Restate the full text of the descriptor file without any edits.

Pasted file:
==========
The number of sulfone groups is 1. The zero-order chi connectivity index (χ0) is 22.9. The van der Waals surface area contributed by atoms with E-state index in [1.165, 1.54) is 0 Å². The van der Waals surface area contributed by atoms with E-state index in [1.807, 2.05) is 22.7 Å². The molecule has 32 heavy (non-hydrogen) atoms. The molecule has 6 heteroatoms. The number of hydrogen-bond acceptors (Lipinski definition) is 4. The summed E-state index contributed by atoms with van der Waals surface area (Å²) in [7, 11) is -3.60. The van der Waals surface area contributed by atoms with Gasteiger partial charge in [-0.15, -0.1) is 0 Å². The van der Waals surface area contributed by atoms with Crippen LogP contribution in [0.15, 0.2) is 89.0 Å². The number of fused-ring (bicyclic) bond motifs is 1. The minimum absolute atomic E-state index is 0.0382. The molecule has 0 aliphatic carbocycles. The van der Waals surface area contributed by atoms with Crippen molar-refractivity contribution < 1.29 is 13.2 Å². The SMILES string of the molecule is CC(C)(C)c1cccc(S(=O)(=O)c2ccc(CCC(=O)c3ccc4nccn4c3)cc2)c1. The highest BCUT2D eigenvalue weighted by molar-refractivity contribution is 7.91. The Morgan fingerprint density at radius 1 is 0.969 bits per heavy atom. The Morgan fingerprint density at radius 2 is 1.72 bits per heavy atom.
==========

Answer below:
The number of sulfone groups is 1. The zero-order chi connectivity index (χ0) is 22.9. The van der Waals surface area contributed by atoms with E-state index in [1.165, 1.54) is 0 Å². The van der Waals surface area contributed by atoms with E-state index in [1.807, 2.05) is 22.7 Å². The molecule has 32 heavy (non-hydrogen) atoms. The molecule has 6 heteroatoms. The number of hydrogen-bond acceptors (Lipinski definition) is 4. The summed E-state index contributed by atoms with van der Waals surface area (Å²) in [7, 11) is -3.60. The van der Waals surface area contributed by atoms with Gasteiger partial charge in [-0.15, -0.1) is 0 Å². The van der Waals surface area contributed by atoms with Crippen LogP contribution in [0.15, 0.2) is 89.0 Å². The number of fused-ring (bicyclic) bond motifs is 1. The minimum absolute atomic E-state index is 0.0382. The molecule has 0 aliphatic carbocycles. The van der Waals surface area contributed by atoms with Crippen molar-refractivity contribution < 1.29 is 13.2 Å². The SMILES string of the molecule is CC(C)(C)c1cccc(S(=O)(=O)c2ccc(CCC(=O)c3ccc4nccn4c3)cc2)c1. The highest BCUT2D eigenvalue weighted by molar-refractivity contribution is 7.91. The Morgan fingerprint density at radius 1 is 0.969 bits per heavy atom. The Morgan fingerprint density at radius 2 is 1.72 bits per heavy atom.